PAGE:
– If no building is built, should this lot support both parking and green space?
– What is the timeline for making decisions about possible changes given the current contracts and permits in place?
– What are the costs and funding sources of any potential changes?
Interested parties in redevelopment of the site include the Sustainable Montpelier Coalition, Parks Commission, Conservation Commission, Montpelier Development Corporation and Montpelier Alive.
The City Council meeting on Wednesday begins at 6:30 p.m.
MONTPELIER — A hearty meal and community warmth were the perfect antidote to frigid weather on Thanksgiving in the Capital City on Thursday.
More than 300 people were expected to attend the 46th annual Washington County Youth Service Bureau’s Thanksgiving feat at the Bethany Church. More than 350 meals were also home-delivered by volunteers organized by the Unitarian Church across the street.
The annual ritual first began at Christ Church before moving to Bethany Church to accommodate larger crowds. The event is supported by an army of volunteers working in shifts through the day, with all of the food donated, including dozens of home-baked apple and pumpkin pies that were brought to the church on the day. There was no charge for the meal but donations were welcomed to support the activities of the WCYSB’s Boys & Girls Club.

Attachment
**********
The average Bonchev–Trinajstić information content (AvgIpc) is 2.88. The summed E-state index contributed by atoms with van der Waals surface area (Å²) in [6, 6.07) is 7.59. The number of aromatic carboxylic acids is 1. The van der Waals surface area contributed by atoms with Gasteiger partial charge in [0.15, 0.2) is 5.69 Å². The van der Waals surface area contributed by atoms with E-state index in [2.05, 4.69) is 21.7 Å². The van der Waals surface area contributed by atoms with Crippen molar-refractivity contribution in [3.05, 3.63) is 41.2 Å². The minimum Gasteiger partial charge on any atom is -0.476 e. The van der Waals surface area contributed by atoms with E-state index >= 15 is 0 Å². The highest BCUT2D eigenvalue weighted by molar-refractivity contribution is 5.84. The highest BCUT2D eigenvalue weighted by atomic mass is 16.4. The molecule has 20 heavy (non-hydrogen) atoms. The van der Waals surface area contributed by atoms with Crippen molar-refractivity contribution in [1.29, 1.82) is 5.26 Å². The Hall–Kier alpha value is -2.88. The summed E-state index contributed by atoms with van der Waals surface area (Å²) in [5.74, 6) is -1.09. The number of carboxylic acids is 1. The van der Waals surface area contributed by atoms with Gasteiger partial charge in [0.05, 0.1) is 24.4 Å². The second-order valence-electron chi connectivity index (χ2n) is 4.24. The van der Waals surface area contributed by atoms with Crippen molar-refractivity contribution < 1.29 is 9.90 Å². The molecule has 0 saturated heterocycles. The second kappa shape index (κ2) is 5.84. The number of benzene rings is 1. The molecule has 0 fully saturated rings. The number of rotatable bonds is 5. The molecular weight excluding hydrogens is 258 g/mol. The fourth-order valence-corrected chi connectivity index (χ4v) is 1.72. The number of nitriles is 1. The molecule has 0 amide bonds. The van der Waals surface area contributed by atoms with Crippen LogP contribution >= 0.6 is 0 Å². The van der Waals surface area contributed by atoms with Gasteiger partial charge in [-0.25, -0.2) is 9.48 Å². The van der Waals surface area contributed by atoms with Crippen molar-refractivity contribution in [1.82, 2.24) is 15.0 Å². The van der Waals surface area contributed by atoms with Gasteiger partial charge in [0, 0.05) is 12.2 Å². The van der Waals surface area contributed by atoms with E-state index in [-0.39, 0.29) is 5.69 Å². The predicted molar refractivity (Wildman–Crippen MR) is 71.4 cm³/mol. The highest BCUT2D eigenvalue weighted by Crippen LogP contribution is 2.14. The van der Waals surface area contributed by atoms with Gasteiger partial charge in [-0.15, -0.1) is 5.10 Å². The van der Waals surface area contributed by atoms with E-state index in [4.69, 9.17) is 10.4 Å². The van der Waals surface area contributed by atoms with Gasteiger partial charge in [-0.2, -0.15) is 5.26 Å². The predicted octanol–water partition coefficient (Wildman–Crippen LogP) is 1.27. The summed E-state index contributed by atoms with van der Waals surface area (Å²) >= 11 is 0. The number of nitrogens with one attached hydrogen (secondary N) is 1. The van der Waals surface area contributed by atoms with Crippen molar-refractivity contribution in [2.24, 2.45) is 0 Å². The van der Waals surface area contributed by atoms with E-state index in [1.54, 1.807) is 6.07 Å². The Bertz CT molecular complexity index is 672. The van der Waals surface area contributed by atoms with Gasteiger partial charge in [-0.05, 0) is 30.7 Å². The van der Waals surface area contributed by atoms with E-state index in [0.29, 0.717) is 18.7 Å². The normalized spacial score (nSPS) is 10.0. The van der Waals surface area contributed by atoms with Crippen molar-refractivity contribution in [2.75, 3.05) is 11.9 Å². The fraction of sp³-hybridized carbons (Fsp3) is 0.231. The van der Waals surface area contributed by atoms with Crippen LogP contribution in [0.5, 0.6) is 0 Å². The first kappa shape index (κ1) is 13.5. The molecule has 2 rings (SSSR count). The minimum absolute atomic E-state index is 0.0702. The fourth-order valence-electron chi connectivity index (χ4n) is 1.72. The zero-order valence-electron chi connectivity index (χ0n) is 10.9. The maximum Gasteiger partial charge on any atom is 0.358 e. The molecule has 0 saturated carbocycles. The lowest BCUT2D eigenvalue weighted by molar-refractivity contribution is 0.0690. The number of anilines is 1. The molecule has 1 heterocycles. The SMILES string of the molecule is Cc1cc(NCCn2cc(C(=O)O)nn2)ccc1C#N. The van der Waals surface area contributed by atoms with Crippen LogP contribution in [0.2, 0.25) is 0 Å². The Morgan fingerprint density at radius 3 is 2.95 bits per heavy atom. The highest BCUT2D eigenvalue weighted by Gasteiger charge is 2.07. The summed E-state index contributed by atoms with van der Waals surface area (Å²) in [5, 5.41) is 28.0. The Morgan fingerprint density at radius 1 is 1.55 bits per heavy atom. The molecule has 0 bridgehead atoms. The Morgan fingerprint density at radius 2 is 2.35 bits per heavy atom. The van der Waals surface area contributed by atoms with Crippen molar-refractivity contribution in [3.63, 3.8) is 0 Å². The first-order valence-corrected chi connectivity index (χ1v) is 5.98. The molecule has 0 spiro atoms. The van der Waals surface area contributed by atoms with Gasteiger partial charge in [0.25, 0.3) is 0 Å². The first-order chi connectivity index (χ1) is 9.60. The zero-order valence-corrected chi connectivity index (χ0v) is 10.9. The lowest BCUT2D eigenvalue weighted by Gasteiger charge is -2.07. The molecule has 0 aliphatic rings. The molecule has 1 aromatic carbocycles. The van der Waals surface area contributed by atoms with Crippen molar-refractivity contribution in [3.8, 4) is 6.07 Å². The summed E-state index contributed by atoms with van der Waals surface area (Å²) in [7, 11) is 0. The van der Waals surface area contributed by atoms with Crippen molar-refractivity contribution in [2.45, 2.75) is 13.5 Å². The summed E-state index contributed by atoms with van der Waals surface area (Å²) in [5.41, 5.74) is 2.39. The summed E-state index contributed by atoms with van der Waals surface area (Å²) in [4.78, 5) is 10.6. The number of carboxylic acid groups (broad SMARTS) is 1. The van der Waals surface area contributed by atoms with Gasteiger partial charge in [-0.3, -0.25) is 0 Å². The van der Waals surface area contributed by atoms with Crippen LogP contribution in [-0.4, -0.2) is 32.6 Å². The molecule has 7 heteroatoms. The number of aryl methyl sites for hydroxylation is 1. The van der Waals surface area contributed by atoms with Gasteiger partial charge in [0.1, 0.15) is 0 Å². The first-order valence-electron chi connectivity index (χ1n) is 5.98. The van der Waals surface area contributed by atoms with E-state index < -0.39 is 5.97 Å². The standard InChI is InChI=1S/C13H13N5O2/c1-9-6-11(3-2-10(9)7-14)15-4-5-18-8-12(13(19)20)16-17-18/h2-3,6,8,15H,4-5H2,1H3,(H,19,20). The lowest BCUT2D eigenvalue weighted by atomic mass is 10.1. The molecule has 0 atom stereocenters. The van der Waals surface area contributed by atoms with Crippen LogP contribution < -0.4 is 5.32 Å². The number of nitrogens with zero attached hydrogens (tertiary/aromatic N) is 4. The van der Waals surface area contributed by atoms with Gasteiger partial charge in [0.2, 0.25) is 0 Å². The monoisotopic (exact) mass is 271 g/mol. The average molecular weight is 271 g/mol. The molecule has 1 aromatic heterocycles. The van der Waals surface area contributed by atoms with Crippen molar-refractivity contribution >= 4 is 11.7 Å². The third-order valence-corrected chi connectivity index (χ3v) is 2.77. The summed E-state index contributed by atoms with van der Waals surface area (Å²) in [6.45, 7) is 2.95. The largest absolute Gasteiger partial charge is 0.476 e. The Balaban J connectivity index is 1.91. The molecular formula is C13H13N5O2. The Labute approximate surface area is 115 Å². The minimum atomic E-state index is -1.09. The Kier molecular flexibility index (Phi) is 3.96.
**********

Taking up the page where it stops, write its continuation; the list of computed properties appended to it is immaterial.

Volunteers arrived at 6:30 a.m. to start cooking 60 turkeys, 300 pounds of squash and 200 pounds of potatoes, as well as all the side trimmings. There were also hors d’oeuvres, hot cider, coffee, juices and cookies.
Kreig Pinkham, executive director of WCYSB, said he was happy to welcome the community and grateful to volunteers who staffed the event and made home deliveries of meals to local residents who were alone, unable to venture out or cook for themselves.
“I think we’re full, and we had hundreds of meals delivered before 10 o’clock,” Pinkham said. “As you can see, there’s not many empty seats here.
“Even on a cold day like today, people long for community, and I think this event provides that. I think if you’re a community service agency, you have to do things like this,” he added.
Christine Hartman, the office manager at WCYSB, has been a volunteer at the event for the past six years and the event coordinator for four years.